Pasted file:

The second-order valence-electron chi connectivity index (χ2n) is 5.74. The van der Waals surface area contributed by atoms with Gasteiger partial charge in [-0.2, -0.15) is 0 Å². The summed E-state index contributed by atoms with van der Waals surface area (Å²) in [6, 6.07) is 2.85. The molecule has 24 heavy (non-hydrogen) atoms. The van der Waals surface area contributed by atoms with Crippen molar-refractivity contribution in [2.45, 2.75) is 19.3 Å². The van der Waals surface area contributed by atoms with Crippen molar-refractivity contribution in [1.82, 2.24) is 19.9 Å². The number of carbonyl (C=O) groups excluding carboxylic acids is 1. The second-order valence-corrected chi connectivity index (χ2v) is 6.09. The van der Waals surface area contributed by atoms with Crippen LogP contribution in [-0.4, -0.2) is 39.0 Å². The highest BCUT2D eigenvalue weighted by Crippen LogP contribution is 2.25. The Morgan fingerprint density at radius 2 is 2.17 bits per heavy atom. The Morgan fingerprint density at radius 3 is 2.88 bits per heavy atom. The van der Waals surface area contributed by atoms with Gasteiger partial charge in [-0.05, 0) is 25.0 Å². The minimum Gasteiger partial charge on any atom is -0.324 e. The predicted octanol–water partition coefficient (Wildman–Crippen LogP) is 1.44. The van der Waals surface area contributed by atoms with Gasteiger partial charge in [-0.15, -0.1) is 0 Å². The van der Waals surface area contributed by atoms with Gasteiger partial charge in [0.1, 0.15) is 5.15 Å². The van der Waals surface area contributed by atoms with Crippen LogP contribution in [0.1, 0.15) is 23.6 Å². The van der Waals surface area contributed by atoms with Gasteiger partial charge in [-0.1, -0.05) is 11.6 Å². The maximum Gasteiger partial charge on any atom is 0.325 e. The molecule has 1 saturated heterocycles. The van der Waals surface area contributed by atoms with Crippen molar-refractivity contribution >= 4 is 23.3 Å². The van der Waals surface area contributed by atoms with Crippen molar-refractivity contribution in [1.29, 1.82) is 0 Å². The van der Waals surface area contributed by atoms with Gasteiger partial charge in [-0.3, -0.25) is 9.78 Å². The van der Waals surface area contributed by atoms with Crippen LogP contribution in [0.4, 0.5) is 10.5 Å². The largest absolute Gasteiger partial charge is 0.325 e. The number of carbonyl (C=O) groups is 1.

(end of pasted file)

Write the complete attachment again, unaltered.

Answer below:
The second-order valence-electron chi connectivity index (χ2n) is 5.74. The van der Waals surface area contributed by atoms with Gasteiger partial charge in [-0.2, -0.15) is 0 Å². The summed E-state index contributed by atoms with van der Waals surface area (Å²) in [6, 6.07) is 2.85. The molecule has 24 heavy (non-hydrogen) atoms. The van der Waals surface area contributed by atoms with Crippen molar-refractivity contribution in [2.45, 2.75) is 19.3 Å². The van der Waals surface area contributed by atoms with Crippen molar-refractivity contribution in [1.82, 2.24) is 19.9 Å². The number of carbonyl (C=O) groups excluding carboxylic acids is 1. The second-order valence-corrected chi connectivity index (χ2v) is 6.09. The van der Waals surface area contributed by atoms with Crippen LogP contribution in [-0.4, -0.2) is 39.0 Å². The highest BCUT2D eigenvalue weighted by Crippen LogP contribution is 2.25. The Morgan fingerprint density at radius 2 is 2.17 bits per heavy atom. The Morgan fingerprint density at radius 3 is 2.88 bits per heavy atom. The van der Waals surface area contributed by atoms with Gasteiger partial charge in [-0.05, 0) is 25.0 Å². The minimum Gasteiger partial charge on any atom is -0.324 e. The predicted octanol–water partition coefficient (Wildman–Crippen LogP) is 1.44. The van der Waals surface area contributed by atoms with Gasteiger partial charge in [-0.15, -0.1) is 0 Å². The van der Waals surface area contributed by atoms with Gasteiger partial charge in [0.1, 0.15) is 5.15 Å². The van der Waals surface area contributed by atoms with Crippen LogP contribution in [0.1, 0.15) is 23.6 Å². The van der Waals surface area contributed by atoms with Gasteiger partial charge in [-0.1, -0.05) is 11.6 Å². The maximum Gasteiger partial charge on any atom is 0.325 e. The molecule has 1 saturated heterocycles. The van der Waals surface area contributed by atoms with Crippen molar-refractivity contribution >= 4 is 23.3 Å². The van der Waals surface area contributed by atoms with Crippen molar-refractivity contribution in [1.29, 1.82) is 0 Å². The van der Waals surface area contributed by atoms with Gasteiger partial charge in [-0.3, -0.25) is 9.78 Å². The van der Waals surface area contributed by atoms with Crippen LogP contribution in [0.4, 0.5) is 10.5 Å². The largest absolute Gasteiger partial charge is 0.325 e. The number of carbonyl (C=O) groups is 1.